logo
Menu
Safe List Updates with DynamoDB

Safe List Updates with DynamoDB

Several solutions to safely modify a list attribute on a DynamoDB document.

Robert Zhu
Amazon Employee
Published Jun 16, 2023
Last Modified Apr 19, 2024
Full code if you want to follow along.
Amazon DynamoDB is one of the most versatile and popular services on AWS. In seconds, we can deploy a highly available, dynamically scaling key-document store with global replication, transactions, and more! However, if we modify a list attribute on a document, we need to take extra steps to achieve correctness and concurrency. Below, I'll describe the problem and offer several solutions.
Suppose we insert the following document, using the JavaScript AWS-SDK and the DynamoDB DocumentClient:
1
2
3
4
5
6
DynamoDB.put({ TableName, Item: {
id: "1234",
name: "carl",
friends: ["meatwad", "frylock", "shake"]
}
});
In the DynamoDB console, here's what the document looks like:
DDB Console after running put operation
By default, the DocumentClient has marshalled the JavaScript array as a DynamoDB List type. How would we remove the value "frylock" from the "friends" List attribute? Here's the doc on the List's remove operation. Since we need to specify the index of the element to remove, we need to read the document and find the index:
1
2
3
4
5
6
7
8
9
10
11
12
13
14
15
16
17
18
19
20
async function removeFriendByValue(friendName: string) {
const Key = { id: "1234" };
// fetch the document
let result = await DynamoDB.get({
TableName,
Key
}).promise();
// find the index
const indexToRemove = result.Item.friends.indexOf(friendName);
if (indexToRemove === -1) {
// element not found
return;
}
// remove-by-index
await DynamoDB.update({
TableName,
Key,
UpdateExpression: `REMOVE friends[${indexToRemove}]`,
}).promise();
}
But this implementation has a race condition; there is a small window of time between reading the document, finding the index, and sending the update request, during which the document could be updated by another source, thus causing the operation "remove element at index X" to produce an undesired result. Luckily, there are several solutions to this common problem.

1. Condition Expressions on the list contents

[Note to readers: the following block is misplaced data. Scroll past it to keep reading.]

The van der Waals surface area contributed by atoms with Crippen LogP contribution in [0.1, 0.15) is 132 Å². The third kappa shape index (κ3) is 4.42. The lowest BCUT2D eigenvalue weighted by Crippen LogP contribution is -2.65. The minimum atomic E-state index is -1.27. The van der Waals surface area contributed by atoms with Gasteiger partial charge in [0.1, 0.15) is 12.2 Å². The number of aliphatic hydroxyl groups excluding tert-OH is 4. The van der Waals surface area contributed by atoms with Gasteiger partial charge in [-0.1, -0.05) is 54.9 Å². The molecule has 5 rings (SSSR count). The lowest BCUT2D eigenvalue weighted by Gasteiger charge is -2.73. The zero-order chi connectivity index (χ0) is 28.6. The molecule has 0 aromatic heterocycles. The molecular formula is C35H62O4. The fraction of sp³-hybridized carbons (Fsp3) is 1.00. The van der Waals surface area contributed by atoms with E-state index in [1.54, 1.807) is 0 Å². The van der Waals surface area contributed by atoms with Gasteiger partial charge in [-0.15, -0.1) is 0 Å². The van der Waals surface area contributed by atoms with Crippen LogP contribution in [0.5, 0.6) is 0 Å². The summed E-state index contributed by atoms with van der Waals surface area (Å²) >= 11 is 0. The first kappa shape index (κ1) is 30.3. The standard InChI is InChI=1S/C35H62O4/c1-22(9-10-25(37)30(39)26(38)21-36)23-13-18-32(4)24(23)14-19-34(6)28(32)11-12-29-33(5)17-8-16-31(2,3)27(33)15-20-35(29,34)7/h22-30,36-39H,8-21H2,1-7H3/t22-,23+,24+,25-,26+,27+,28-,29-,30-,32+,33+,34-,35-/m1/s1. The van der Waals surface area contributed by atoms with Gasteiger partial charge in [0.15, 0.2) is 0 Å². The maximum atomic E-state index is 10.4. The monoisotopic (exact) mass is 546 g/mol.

DynamoDB supports a handy feature called a Condition Expressions, which lets us specify a condition that must be met in order for the operation to execute. In this case we want to build a rule that says, "only execute this operation if the target value is in the list":
1
2
3
4
5
6
7
8
9
{
TableName,
Key,
UpdateExpression: `REMOVE friends[${indexToRemove}]`,
ConditionExpression: `friends[${indexToRemove}] = :valueToRemove`,
ExpressionAttributeValues: {
":valueToRemove": friendName
}
}
A Condition Expression is a predicate that prevents execution if it evaluates to false. When we use Condition Expressions, we also need to handle the error case where the condition expression is not met. Here's the updated function:
1
2
3
4
5
6
7
8
9
10
11
12
13
14
15
16
17
18
19
20
21
22
23
24
25
26
27
28
29
30
31
32
33
34
35
36
37
38
39
40
41
42
43
44
45
46
// helper function to return the error in a promise
async function updateWithErrorWrapper(params) {
return new Promise(resolve => {
DynamoDB.update(params, (err, data) => {
resolve({ err, data });
});
});
}

async function conditionalRemoveFriendByValue(friendName) {
const Key = { id: "1234" };

// fetch the document
let result = await DynamoDB.get({
TableName,
Key
}).promise();

// find the index
let indexToRemove = result.Item.friends.indexOf(friendName);
if (indexToRemove === -1) {
// element not found
return false;
}

// remove-by-index IFF the attribute contains the element we want to remove.
const { err, data } = await updateWithErrorWrapper({
TableName,
Key,
UpdateExpression: `REMOVE friends[${indexToRemove}]`,
ConditionExpression: `friends[${indexToRemove}] = :valueToRemove`,
ExpressionAttributeValues: {
":valueToRemove": friendName
}
});

if (err) {
if (err.code === "ConditionalCheckFailedException") {
console.error("condition expression failed");
} else {
console.error("unhandled error: " + err);
}
return false;
}
return true;
}
But this technique only ensures that updates to the list attribute are safe. How can we ensure we only apply updates when the document has not changed?

2. Condition Expression on a version attribute

Borrowing from databases that employ multi-version concurrency control, we can introduce a "version" attribute at the root of our document. We can use the version field to set a condition expression that aborts the update when any other update has occurred. During the put operation, we can include an initial version property like so:
1
2
3
4
5
6
7
DynamoDB.put({ TableName, Item: {
id: "1234",
name: "carl",
friends: ["meatwad", "frylock", "shake"],
version: 1,
}
});
Let's update the condition expression and add error handling:
1
2
3
4
5
6
7
8
9
10
11
12
13
14
15
16
17
18
19
20
21
22
23
24
25
26
27
28
29
30
31
32
33
34
35
36
37
38
39
40
41
42
async function conditionalVersionRemoveFriendByValue(friendName) {
const Key = { id: "1234" };

// fetch the document
const document = (await DynamoDB.get({
TableName,
Key
}).promise()).Item;

// find the index
let indexToRemove = document.friends.indexOf(friendName);
let version = document.version;
if (indexToRemove === -1) {
// element not found
return false;
}

// remove-by-index IFF the version field matches
const { err, data } = await updateWithErrorWrapper({
TableName,